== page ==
A Window Into the World of Marlborough’s Winemaking Industry

Taylors Pass Vineyard is located on the northern bank of the Awatere River in southern Marlborough
Taylors Pass Vineyard is located on the northern bank of the Awatere River in southern Marlborough | Courtesy of Villa Maria
Josephine Platt

Commissioning Editor

New Zealand’s most awarded winery Villa Maria is a household name. If you haven’t tasted its Sauvignon Blanc or Chardonnay, then you’ve definitely seen it lining the supermarket shelves – from your local corner store to, well, that of most other countries around the globe. But do you know what the process looks like? Marlborough’s regional viticulturist, Stuart Dudley, lets us in on the process.

Forty years on from setting up their first winery in Auckland, it was in 2000 that Villa Maria opened their Marlborough winery in response to the growing popularity of Sauvignon Blanc from the region. Its verdant landscape, extensive glacial braided river system and climate paved the way for a range of grape varieties to flourish yielding world-class tipples. Among these Sauvignon Blanc, most famously, along with Pinot Noir, Chardonnay, Pinot Gris, Riesling and some small volumes of other aromatic whites.

Marlborough Winery is one of four Villa Maria wineries

Recognised as New Zealand’s sunniest region with over 2,400 hours of glorious rays a year, its climate rivals that of Villa Maria’s others plots – in Hawkes Bay, Gisborne and Auckland – which produce wines like Cabernet Sauvignon and Merlot. Although, as is always the case, the weather can be unpredictable, and things aren’t often smooth sailing. “We are always so dependent on the weather, and poor conditions can create some difficult moments, which can certainly raise the stress levels,” explains Stuart Dudley. “Thankfully, there aren’t too many lows, but the hardest part is the time away from family and friends. It’s all-encompassing for five to six weeks, so can be a bit taxing.”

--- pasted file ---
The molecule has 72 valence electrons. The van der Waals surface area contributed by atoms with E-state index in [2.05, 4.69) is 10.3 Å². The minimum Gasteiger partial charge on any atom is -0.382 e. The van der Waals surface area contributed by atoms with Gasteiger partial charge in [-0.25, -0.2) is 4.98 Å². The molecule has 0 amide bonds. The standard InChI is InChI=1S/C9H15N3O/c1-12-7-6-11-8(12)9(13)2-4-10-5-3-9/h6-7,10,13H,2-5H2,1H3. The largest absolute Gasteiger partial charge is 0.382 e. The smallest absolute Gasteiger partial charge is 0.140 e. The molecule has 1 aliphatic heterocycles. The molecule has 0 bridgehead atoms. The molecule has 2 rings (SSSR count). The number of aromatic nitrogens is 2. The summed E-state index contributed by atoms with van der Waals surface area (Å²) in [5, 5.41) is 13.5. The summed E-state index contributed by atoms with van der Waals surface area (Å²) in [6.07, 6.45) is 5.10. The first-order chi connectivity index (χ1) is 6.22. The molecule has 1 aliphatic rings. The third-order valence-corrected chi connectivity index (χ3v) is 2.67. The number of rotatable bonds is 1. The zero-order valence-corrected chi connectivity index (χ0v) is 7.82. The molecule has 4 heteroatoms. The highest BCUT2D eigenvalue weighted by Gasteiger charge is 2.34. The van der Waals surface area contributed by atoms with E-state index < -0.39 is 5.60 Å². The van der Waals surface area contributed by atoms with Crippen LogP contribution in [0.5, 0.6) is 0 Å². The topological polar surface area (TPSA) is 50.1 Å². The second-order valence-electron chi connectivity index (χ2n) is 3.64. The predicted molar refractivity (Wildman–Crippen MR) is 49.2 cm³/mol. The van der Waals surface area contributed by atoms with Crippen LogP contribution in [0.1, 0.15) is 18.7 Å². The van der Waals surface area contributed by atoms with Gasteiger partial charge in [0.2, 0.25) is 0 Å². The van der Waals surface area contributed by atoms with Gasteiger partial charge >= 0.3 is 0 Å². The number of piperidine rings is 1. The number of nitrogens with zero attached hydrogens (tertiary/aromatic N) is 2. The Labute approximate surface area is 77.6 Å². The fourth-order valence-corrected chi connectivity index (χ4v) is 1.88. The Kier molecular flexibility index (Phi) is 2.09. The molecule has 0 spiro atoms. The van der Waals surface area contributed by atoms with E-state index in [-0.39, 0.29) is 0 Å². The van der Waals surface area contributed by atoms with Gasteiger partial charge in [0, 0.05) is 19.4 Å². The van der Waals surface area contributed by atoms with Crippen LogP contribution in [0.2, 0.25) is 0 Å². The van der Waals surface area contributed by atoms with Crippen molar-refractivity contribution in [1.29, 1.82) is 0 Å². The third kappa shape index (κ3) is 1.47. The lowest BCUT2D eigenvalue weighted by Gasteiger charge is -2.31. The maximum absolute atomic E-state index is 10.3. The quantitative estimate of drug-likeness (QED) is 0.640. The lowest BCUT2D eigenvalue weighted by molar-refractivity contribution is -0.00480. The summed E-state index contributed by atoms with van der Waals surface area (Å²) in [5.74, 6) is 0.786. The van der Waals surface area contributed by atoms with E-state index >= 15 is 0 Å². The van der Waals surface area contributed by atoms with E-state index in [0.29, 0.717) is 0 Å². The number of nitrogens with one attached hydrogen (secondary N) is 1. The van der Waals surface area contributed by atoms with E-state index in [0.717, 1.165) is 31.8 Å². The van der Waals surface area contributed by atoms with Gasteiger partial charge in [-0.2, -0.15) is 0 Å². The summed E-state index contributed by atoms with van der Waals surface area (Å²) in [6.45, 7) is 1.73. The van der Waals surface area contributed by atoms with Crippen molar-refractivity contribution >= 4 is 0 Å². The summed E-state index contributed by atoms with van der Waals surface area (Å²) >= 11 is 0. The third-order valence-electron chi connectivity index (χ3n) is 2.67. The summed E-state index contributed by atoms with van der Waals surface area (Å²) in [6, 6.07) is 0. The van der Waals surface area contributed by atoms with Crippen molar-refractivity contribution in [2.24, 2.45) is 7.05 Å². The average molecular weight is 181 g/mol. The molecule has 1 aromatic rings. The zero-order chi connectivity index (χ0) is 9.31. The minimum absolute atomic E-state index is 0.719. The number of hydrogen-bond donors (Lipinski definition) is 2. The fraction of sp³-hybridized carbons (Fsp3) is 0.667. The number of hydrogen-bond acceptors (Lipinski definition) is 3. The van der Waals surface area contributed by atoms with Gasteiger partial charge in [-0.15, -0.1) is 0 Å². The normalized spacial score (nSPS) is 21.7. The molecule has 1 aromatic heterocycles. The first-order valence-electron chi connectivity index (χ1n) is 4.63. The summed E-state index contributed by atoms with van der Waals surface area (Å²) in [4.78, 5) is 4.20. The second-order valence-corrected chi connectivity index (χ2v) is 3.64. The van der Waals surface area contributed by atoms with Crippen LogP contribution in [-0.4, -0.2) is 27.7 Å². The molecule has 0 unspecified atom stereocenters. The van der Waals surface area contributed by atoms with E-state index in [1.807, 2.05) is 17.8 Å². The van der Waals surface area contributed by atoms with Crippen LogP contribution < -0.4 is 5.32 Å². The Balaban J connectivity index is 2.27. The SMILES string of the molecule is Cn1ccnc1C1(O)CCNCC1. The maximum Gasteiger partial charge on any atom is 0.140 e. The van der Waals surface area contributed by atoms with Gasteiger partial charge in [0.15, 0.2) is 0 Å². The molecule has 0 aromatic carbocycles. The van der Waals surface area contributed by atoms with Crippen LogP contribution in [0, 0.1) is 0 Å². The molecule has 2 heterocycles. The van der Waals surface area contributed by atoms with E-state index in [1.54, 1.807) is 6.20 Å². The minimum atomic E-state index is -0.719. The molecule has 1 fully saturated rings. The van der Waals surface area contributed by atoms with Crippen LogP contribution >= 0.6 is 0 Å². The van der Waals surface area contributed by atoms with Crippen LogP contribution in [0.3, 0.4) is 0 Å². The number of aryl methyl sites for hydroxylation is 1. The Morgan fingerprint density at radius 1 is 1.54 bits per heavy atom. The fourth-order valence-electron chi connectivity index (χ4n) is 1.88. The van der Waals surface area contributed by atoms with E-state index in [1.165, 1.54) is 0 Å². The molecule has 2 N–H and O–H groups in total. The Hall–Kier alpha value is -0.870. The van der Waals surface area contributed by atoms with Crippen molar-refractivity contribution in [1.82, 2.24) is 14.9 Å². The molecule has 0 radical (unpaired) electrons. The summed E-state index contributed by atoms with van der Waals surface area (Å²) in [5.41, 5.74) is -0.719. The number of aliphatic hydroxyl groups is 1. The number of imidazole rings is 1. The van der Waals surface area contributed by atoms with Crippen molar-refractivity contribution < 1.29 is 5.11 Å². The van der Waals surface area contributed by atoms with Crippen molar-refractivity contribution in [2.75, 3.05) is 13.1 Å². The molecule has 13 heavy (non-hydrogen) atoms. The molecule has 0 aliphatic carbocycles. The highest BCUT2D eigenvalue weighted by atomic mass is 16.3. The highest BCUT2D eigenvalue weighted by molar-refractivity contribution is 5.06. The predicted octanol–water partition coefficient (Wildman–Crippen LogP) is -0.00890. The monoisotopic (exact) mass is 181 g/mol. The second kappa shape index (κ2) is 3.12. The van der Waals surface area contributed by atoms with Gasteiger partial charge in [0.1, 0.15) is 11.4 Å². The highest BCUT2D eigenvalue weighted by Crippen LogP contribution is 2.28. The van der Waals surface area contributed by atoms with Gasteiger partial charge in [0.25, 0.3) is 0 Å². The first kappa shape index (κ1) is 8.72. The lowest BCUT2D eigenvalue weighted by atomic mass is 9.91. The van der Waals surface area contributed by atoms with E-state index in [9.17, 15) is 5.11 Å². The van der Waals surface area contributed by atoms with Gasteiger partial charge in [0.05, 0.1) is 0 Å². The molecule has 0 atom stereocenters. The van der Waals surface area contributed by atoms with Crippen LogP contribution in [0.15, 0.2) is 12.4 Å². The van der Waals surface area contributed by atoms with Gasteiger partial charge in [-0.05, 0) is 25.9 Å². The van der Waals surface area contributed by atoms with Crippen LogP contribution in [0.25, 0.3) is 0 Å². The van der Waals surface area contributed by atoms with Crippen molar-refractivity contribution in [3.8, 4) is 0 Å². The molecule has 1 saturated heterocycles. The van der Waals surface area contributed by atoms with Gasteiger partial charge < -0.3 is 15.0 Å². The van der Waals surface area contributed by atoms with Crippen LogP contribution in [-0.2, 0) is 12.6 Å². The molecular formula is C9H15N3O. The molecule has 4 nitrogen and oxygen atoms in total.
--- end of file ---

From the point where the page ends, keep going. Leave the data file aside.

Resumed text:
The process of wine making is a year-long cycle

While this harvest period, known as ‘vintage’, might be the most crucial stage, it’s a large annual cycle of production, as Stuart explains: “We start in autumn, post-harvest, by pruning the vines back to set them up for the coming season. From spring onwards, we are tending the vines, protecting them from frost, pest and disease, managing nutrition and water levels. There are so many tiny parts to the process that happen long before we even get to vintage, all of which combine to hopefully create some great wine.”

Marlborough’s climate makes it the best place to produce aromatic white wines

A narrative that we all know so well, Stuart chalks up his work satisfaction to collaborating with a “great bunch of people, who love the crazy hours,” and crucially when it comes to being a viticulturist, those who have the same drive to create great wine. What such wine looks like is subjective, according to Stuart: “A good wine has both a sense of place and some vintage definition. Wines with personality are always the most interesting.”

A trip to the wine region of Mendoza led Stu Dudley down the path to becoming a viticulturist

To dig further into this process, Vintage will be available on Amazon Prime from 27th February 2020.

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